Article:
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Scheduling Synchronization: The Appointment-Based Model Explained

Scheduling Synchronization: The Appointment-Based Model Explained by Elements magazine |

June 10, 2015

The appointment-based model of medication synchronization (ABM) is a pharmacy service that’s here to stay.

“This is an emerging methodology that allows pharmacists to take control of something that easily spirals out of control—patients’ ability to manage their own medications,” said Samuel Stolpe, Pharm.D., senior director of quality strategies at Pharmacy Quality Alliance. 

ABM helps patients stay adherent to their medications by synchronizing their refills to a single day each month. The method also includes reaching out to patients regularly with pre-appointment phone calls.

Once implemented, ABM has the potential to improve much more than just medication adherence. It can transform your entire pharmacy.

“It’s a paradigm shift,” Stolpe said. “You’re changing the way you do business and the way you interact with your patients.”

“Once a pharmacy has around 50-80 patients enrolled and gets used to synchronizing patients and making monthly outbound connections with each enrolled patient, that pharmacy starts seeing substantial increases in workflow efficiency, inventory turns, patient satisfaction and pharmacist satisfaction,” he said.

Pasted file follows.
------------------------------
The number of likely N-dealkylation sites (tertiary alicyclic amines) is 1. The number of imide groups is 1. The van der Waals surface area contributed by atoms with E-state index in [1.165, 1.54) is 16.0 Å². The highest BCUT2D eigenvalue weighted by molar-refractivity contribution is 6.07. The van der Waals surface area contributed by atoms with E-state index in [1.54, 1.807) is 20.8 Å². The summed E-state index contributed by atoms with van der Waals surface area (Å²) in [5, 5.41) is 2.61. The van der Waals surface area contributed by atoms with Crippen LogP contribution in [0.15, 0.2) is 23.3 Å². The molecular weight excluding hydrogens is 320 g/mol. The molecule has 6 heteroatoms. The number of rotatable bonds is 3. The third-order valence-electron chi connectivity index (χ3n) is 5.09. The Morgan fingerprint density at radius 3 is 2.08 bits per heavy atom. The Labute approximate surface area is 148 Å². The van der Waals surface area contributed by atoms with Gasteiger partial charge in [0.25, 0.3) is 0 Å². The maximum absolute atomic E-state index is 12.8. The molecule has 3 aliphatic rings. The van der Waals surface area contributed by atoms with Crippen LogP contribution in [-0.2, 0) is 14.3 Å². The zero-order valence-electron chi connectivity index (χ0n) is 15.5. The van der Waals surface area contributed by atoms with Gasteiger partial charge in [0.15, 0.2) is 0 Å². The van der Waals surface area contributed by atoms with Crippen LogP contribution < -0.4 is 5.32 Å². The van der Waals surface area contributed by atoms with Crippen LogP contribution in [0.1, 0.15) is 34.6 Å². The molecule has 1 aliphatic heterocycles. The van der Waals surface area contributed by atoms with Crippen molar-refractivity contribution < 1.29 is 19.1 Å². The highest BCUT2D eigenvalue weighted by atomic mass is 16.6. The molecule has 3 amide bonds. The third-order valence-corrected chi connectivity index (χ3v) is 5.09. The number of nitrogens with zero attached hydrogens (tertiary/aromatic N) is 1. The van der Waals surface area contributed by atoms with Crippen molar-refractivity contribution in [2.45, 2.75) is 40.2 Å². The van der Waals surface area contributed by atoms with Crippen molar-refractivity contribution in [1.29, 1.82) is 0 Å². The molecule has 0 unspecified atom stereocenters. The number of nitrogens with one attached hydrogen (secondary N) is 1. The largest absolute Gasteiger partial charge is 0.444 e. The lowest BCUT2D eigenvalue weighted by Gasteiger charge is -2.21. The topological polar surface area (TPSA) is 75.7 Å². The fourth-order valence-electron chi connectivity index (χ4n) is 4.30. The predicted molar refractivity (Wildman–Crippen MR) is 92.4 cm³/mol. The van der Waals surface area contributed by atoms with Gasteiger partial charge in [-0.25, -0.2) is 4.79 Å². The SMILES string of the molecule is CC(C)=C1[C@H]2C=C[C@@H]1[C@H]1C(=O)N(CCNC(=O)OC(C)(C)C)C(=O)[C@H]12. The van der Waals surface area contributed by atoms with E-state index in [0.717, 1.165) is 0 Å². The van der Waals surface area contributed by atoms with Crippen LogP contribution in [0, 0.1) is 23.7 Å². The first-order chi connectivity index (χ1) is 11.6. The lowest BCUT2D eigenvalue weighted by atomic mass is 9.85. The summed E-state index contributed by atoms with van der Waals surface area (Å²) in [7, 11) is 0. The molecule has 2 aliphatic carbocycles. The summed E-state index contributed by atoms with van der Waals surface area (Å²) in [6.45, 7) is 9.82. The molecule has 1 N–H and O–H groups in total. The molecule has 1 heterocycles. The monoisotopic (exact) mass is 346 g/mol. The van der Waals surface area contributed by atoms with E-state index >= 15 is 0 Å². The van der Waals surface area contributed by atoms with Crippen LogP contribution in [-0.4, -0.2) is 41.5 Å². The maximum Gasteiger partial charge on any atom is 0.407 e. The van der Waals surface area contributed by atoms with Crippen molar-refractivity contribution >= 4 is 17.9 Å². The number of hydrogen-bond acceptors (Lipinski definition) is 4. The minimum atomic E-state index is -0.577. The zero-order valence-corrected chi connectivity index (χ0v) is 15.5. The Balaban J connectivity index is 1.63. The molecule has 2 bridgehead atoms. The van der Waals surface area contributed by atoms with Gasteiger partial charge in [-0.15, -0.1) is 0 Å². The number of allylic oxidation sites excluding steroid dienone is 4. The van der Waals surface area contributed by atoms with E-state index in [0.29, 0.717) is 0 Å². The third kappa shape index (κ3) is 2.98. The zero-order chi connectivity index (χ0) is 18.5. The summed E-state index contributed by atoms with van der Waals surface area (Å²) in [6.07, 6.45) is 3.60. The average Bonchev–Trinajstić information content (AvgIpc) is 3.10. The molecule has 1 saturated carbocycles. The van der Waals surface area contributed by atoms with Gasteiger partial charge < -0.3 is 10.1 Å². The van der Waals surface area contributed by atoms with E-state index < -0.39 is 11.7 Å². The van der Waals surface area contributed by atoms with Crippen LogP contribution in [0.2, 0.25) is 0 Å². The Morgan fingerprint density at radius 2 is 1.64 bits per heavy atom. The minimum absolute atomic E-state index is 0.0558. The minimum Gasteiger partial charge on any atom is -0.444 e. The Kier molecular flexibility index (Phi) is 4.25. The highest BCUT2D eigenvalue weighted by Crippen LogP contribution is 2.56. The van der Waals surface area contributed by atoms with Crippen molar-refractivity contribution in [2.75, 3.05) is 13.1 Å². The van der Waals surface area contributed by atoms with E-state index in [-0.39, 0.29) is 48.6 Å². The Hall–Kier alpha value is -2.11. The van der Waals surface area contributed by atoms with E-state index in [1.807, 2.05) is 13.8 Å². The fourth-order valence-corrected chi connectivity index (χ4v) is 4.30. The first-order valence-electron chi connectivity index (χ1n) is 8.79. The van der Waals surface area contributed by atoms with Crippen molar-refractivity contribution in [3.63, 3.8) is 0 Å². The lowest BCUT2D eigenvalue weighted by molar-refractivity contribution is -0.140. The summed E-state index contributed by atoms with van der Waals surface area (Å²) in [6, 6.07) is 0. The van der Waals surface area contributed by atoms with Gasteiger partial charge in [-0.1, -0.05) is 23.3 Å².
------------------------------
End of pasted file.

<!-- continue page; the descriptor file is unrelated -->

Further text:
Good for patients

Medication adherence is a huge problem in health care today. Seventy-five percent of people don’t take their medicine as directed, one-third of patients never fill their prescriptions, and 125,000 people die each year because of non-adherence.

ABM is a highly effective method for improving patient adherence and, correspondingly, overall health outcomes.  

This is largely due to the pre-appointment phone call—the key feature of ABM—according to Stolpe. The pre-appointment call ensures regular interaction between patients and pharmacists, and that the pharmacist is tuned in to the patient’s treatment.

“The connection point with the patient keeps them in sync and engaged with their own health care; it helps the pharmacist and the patient work together to manage medications in a more meaningful way,” Stolpe said.

The benefits of ABM for patients are almost universal. “Any patient who’s on two or more oral chronic medications is usually a terrific fit for the program,” Stolpe said. “This constitutes the vast majority of patients who are in most pharmacies’ normal panel of patients.”

It might not seem like many patients are excited about this service, but Stolpe says this is due to lack of awareness. “Most patients value the service intrinsically, but they simply don’t know that it exists,” Stolpe said. “You need to spread the word. Explain the benefits of the program and get them enrolled.”